Microsoft joins Google in calling for increased transparency of government data requests

Microsoft joins Google in calling for increased transparency of government data requests

Today Microsoft called for increased transparency in government requests for user data and other information.

In a statement, the company indicated that “[p]ermitting greater transparency on the aggregate volume and scope of national security requests, including FISA (Foreign Intelligence Surveillance Act) orders, would help the community understand and debate these important issues.” That’s correct.

The sentiment mirrors a publicly posted missive by search giant Google, which included the following request:

We therefore ask you to help make it possible for Google to publish in our Transparency Report aggregate numbers of national security requests, including FISA disclosures—in terms of both the number we receive and their scope. Google’s numbers would clearly show that our compliance with these requests falls far short of the claims being made. Google has nothing to hide.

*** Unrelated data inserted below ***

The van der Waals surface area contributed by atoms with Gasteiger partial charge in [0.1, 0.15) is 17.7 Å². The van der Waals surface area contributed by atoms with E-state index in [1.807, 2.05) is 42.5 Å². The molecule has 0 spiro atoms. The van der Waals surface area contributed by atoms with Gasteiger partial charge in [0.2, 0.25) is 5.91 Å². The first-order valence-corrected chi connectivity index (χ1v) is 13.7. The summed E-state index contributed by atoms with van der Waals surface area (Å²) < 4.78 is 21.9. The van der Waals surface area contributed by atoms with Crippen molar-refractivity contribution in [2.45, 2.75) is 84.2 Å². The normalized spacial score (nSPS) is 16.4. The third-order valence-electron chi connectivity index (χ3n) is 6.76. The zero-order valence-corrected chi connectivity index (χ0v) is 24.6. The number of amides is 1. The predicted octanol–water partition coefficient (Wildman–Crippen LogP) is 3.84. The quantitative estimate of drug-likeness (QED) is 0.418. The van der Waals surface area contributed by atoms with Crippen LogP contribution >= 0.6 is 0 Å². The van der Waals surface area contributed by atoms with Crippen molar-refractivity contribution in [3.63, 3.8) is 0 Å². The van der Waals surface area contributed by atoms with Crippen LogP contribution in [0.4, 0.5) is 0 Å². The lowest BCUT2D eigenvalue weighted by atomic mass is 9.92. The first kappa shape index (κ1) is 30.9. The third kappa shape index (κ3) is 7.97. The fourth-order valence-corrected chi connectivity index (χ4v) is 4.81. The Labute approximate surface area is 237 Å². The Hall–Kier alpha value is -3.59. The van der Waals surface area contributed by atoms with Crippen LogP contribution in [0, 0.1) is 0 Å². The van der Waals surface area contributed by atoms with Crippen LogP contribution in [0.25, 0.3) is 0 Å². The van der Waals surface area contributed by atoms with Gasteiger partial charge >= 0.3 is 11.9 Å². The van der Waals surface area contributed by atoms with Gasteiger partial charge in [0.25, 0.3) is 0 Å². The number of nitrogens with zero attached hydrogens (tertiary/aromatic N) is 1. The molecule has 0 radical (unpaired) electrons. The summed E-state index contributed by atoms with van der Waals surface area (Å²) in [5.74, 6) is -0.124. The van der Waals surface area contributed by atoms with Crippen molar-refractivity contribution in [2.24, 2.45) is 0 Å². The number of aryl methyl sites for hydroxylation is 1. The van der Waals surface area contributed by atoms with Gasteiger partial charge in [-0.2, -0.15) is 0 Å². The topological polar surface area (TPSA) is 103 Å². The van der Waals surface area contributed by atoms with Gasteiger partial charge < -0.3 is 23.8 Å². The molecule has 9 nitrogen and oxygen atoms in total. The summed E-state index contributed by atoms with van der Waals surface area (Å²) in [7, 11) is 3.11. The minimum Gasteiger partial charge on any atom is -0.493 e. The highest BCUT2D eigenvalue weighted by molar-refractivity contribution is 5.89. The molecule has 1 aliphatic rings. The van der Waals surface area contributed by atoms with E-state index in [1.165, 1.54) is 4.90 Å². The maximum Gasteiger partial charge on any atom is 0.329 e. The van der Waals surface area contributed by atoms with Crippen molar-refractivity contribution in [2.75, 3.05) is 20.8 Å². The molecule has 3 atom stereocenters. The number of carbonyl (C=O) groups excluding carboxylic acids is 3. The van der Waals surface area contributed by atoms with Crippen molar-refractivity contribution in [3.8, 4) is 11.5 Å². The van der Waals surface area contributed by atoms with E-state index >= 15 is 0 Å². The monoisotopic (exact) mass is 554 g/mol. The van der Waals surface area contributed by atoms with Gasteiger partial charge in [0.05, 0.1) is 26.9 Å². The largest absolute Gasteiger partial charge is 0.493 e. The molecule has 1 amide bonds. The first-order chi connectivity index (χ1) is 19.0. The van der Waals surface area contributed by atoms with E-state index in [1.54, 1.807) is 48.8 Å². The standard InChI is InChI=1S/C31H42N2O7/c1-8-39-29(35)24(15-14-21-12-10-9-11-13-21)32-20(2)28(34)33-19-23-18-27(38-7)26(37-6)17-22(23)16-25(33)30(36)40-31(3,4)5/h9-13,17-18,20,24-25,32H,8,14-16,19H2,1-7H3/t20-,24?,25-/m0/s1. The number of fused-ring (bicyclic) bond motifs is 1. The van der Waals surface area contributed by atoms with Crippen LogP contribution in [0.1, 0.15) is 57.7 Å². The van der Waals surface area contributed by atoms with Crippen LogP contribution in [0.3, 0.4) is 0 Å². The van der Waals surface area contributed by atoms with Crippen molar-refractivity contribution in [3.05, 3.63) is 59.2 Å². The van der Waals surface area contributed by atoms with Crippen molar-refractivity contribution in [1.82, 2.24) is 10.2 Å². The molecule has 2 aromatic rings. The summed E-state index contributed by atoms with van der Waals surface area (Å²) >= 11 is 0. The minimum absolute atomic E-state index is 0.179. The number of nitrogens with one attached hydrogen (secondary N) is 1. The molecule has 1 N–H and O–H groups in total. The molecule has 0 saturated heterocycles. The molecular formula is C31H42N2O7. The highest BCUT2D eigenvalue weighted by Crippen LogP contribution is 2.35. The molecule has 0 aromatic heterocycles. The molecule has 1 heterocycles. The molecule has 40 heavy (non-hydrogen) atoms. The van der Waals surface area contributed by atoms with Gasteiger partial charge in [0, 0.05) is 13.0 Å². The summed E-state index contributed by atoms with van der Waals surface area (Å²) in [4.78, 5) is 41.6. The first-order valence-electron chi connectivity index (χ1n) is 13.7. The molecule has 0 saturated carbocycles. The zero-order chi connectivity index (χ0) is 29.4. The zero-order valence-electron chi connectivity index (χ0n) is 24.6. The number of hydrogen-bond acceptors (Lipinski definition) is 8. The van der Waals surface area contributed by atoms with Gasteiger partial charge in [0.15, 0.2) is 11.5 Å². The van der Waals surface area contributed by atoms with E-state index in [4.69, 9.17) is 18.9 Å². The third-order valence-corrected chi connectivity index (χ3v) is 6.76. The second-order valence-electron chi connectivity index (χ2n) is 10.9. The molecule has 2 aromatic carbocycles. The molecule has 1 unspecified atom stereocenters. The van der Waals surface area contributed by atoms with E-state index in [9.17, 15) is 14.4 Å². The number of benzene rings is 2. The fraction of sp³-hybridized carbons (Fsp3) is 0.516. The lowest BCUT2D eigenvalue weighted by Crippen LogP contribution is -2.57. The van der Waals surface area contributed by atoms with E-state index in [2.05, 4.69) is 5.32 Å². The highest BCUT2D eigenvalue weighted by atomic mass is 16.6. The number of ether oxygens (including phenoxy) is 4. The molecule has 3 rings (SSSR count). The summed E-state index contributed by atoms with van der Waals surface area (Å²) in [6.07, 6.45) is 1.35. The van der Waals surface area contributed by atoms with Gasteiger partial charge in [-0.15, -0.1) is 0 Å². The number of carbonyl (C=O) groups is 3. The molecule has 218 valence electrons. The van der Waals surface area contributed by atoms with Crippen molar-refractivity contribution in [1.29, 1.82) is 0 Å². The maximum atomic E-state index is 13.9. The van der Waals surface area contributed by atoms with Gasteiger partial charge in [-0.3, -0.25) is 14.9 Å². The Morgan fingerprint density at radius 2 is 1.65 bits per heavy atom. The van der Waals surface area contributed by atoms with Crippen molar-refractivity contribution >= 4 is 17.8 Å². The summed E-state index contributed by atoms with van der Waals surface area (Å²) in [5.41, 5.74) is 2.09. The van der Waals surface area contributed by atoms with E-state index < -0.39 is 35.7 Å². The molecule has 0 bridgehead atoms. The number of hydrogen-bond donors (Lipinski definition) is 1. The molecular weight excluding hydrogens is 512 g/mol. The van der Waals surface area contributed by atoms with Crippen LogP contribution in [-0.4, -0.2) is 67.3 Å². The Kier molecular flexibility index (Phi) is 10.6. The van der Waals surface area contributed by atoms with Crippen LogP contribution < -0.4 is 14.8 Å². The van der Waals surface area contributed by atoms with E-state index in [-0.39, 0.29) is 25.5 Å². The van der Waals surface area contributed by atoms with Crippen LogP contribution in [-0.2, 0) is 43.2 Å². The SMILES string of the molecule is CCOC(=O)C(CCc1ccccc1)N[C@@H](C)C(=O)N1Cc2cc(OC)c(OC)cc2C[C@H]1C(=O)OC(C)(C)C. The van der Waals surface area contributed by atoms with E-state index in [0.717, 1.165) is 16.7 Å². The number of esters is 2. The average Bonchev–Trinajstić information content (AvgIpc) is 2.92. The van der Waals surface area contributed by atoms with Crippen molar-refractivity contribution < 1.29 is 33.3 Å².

Both Microsoft and Google have taken public flack for participating in a program known as PRISM. The exact extent of the program, its tenets, and other details remain vague. However, as both Google and Microsoft are being dinged for what is in all likelihood a program that they have no choice in, increased information can only help them.

Microsoft claims to have gone “as far as [it] legally could” in its disclosures of government requests for data. It is now time for the government to “take action to allow companies to provide additional transparency,” it went on to say.

Hear, hear. The more information we have on the nature and frequency of requests, the better we as a public can vet programs, and the leaders that put them into place and continue their use. Also, once their report card is public, perhaps intelligence agencies will be more circumspect with their data requests.

For more on PRISM, and the evolving privacy scandal, head here.

Top Image Credit: Robert Scoble

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